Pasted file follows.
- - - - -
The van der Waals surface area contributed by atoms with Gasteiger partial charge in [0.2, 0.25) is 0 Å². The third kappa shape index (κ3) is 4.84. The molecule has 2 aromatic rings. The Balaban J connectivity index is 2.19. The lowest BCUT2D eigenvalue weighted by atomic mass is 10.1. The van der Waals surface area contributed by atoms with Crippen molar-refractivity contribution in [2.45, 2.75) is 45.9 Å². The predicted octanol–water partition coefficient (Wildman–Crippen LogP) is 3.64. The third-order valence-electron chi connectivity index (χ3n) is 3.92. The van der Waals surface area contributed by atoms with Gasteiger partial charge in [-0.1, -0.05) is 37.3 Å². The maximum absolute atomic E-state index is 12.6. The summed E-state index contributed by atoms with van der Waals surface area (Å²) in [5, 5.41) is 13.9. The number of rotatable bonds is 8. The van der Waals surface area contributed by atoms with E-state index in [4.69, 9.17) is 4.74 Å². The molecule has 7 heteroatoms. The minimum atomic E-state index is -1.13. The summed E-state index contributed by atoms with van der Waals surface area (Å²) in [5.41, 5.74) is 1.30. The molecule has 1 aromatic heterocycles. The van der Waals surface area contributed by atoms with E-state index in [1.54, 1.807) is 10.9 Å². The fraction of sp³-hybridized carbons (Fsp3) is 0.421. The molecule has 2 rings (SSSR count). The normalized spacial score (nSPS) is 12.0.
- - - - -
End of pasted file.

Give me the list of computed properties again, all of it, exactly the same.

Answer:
The van der Waals surface area contributed by atoms with Gasteiger partial charge in [0.2, 0.25) is 0 Å². The third kappa shape index (κ3) is 4.84. The molecule has 2 aromatic rings. The Balaban J connectivity index is 2.19. The lowest BCUT2D eigenvalue weighted by atomic mass is 10.1. The van der Waals surface area contributed by atoms with Crippen molar-refractivity contribution in [2.45, 2.75) is 45.9 Å². The predicted octanol–water partition coefficient (Wildman–Crippen LogP) is 3.64. The third-order valence-electron chi connectivity index (χ3n) is 3.92. The van der Waals surface area contributed by atoms with Gasteiger partial charge in [-0.1, -0.05) is 37.3 Å². The maximum absolute atomic E-state index is 12.6. The summed E-state index contributed by atoms with van der Waals surface area (Å²) in [5, 5.41) is 13.9. The number of rotatable bonds is 8. The van der Waals surface area contributed by atoms with E-state index in [4.69, 9.17) is 4.74 Å². The molecule has 7 heteroatoms. The minimum atomic E-state index is -1.13. The summed E-state index contributed by atoms with van der Waals surface area (Å²) in [5.41, 5.74) is 1.30. The molecule has 1 aromatic heterocycles. The van der Waals surface area contributed by atoms with E-state index in [1.54, 1.807) is 10.9 Å². The fraction of sp³-hybridized carbons (Fsp3) is 0.421. The molecule has 2 rings (SSSR count). The normalized spacial score (nSPS) is 12.0.